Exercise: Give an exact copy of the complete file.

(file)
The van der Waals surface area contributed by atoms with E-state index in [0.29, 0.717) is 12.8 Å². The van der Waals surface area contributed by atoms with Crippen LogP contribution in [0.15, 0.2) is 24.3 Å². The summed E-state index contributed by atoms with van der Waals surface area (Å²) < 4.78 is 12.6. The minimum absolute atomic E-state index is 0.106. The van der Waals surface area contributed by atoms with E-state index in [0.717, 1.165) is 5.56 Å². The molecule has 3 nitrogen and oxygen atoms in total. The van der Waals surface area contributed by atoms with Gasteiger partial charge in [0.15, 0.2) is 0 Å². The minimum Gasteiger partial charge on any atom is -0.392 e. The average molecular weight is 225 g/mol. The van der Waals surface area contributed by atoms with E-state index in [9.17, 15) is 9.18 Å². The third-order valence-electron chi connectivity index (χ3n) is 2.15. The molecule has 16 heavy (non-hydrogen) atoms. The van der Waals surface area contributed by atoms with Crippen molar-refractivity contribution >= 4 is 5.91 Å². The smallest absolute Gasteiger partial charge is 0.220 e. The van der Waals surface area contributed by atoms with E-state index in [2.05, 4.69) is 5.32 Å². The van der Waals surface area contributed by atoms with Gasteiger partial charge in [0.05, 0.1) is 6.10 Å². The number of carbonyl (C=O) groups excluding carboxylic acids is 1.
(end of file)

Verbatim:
The van der Waals surface area contributed by atoms with E-state index in [0.29, 0.717) is 12.8 Å². The van der Waals surface area contributed by atoms with Crippen LogP contribution in [0.15, 0.2) is 24.3 Å². The summed E-state index contributed by atoms with van der Waals surface area (Å²) < 4.78 is 12.6. The minimum absolute atomic E-state index is 0.106. The van der Waals surface area contributed by atoms with E-state index in [0.717, 1.165) is 5.56 Å². The molecule has 3 nitrogen and oxygen atoms in total. The van der Waals surface area contributed by atoms with Gasteiger partial charge in [0.15, 0.2) is 0 Å². The minimum Gasteiger partial charge on any atom is -0.392 e. The average molecular weight is 225 g/mol. The van der Waals surface area contributed by atoms with E-state index in [9.17, 15) is 9.18 Å². The third-order valence-electron chi connectivity index (χ3n) is 2.15. The molecule has 16 heavy (non-hydrogen) atoms. The van der Waals surface area contributed by atoms with Crippen molar-refractivity contribution >= 4 is 5.91 Å². The smallest absolute Gasteiger partial charge is 0.220 e. The van der Waals surface area contributed by atoms with E-state index in [2.05, 4.69) is 5.32 Å². The van der Waals surface area contributed by atoms with Gasteiger partial charge in [0.05, 0.1) is 6.10 Å². The number of carbonyl (C=O) groups excluding carboxylic acids is 1.